Bulkeley died in Hartford at age 84. He was elected to the Baseball Hall of Fame in 1937. The National Baseball Hall of Fame and Museum, located at 25 Main Street in Cooperstown, New York, United States, is a semi-official museum operated by private interests that serves as the central point for the study of the history of baseball in North America, the display of baseball-related... See previous election: 1936 and next election: 1938 The 1937 process of selecting inductees to the Baseball Hall of Fame was markedly different from the initial elections the previous year. ...


External link

Preceded by:
Phineas C. Lounsbury
Governor of Connecticut
1889 - 1893
Succeeded by:
Luzon B. Morris


The following is a list of Governors of the State of Connecticut, from the Colonial period through present day. ...

Preceded by:
League established
National League president
1876
Succeeded by:
William Hulbert


This article refers to the American baseball league. ... Categories: Stub | 1832 births | 1882 deaths | Baseball Hall of Fame | Baseball executives ...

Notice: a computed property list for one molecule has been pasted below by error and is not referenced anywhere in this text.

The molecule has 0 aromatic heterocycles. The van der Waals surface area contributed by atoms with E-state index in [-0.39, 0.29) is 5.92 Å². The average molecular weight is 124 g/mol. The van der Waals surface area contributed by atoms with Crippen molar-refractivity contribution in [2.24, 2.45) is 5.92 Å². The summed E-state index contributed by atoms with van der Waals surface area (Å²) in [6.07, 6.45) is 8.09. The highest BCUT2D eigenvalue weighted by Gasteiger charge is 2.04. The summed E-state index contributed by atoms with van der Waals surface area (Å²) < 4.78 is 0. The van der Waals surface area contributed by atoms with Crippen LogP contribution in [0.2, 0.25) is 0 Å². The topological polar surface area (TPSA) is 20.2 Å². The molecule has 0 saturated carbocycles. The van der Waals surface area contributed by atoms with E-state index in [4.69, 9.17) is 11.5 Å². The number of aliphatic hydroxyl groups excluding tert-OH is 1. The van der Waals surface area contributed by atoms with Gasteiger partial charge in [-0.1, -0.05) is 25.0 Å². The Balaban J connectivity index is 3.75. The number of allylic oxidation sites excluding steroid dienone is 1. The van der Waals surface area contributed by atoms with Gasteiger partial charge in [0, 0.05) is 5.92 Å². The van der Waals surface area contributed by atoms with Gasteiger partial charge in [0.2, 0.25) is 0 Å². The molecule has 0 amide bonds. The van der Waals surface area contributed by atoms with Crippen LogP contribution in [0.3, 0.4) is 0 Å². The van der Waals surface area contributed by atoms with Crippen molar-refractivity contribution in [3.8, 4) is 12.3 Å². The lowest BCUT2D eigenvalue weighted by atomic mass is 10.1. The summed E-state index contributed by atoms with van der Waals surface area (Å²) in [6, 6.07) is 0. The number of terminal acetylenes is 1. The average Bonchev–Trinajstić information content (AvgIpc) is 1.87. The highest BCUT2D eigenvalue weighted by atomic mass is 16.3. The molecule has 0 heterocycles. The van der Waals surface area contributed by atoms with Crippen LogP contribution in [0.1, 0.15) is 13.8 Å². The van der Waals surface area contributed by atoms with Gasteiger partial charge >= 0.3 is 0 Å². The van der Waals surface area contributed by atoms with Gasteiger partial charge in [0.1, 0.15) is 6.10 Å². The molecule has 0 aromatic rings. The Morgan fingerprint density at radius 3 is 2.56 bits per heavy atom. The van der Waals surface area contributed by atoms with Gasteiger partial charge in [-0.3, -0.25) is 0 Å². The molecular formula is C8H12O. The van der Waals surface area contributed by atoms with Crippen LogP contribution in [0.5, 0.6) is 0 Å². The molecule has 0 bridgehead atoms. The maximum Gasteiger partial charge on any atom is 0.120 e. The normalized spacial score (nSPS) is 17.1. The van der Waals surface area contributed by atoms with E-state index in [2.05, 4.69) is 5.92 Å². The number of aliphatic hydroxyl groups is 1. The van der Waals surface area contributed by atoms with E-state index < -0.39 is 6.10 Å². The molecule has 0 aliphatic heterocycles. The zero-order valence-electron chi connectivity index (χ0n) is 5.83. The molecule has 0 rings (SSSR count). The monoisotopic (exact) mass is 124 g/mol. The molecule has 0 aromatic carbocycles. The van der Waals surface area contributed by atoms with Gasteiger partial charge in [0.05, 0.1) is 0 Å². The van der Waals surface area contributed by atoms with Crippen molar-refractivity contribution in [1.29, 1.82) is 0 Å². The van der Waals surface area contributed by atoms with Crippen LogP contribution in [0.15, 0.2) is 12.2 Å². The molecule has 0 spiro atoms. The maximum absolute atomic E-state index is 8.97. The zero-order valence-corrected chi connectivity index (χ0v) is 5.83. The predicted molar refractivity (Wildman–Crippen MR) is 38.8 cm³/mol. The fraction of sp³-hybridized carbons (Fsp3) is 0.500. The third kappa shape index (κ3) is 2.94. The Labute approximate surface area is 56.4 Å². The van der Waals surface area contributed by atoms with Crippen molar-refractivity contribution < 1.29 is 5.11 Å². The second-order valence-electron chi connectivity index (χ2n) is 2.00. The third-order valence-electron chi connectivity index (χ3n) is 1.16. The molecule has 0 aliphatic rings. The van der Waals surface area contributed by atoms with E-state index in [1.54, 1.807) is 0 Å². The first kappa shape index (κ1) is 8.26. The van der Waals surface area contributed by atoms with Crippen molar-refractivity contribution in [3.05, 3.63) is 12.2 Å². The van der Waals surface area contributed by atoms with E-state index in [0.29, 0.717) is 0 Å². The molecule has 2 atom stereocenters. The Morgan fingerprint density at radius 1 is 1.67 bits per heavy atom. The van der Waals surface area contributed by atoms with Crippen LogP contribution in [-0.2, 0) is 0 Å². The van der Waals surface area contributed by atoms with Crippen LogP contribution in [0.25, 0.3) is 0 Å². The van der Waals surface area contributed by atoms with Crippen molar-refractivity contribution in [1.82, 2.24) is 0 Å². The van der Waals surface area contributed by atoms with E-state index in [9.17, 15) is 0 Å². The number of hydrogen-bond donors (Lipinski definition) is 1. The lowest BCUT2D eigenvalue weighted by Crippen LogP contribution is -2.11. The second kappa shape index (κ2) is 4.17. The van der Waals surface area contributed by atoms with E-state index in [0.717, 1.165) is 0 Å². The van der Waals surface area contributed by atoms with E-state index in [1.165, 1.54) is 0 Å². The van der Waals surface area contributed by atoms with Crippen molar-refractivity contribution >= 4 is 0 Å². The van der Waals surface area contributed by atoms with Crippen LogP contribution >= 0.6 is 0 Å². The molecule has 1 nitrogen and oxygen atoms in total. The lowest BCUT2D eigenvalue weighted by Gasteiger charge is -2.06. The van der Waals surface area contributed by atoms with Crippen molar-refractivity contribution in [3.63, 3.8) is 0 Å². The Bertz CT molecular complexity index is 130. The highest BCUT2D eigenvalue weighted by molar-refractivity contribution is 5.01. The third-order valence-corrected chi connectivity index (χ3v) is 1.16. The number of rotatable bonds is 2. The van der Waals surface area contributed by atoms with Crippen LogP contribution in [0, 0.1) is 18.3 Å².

Results from FactBites:
 
Connecticut's Heritage Gateway (840 words)
Morgan G. Bulkeley, descendant of the Reverend Gershom Bulkeley (1636-1713), was one of the most influential business, civic, and political figures in Connecticut life in the late nineteenth and early twentieth centuries.
Bulkeley's father, Judge Eliphalet Adams Bulkeley (1803-1872), was president of the Aetna Life Insurance Company, a judge of the Hartford Police Court, a commissioner of the Connecticut School Fund, and one of the founders of the Republican party in Connecticut.
Bulkeley became known as Connecticut's "Crowbar Governor" when he refused to acknowledge the victory of the Democratic gubernatorial candidate who had won a plurality of the votes in the election of 1890.
Gov. Morgan Bulkeley of CT (987 words)
GOVERNOR Bulkeley is a member of one of ConnecticutÂ’s most distinguished families, and his ancestors have taken an important part in the affairs of this commonwealth.
Peter Bulkeley was born in England in 1583 and succeeded his father in the ministry at Woodhull, hut was afterwards removed for non-conformity.
During the early seventies Bulkeley was a councilman and alderman from the fourth ward and in 1880 was elected mayor of Hartford.
  More results at FactBites »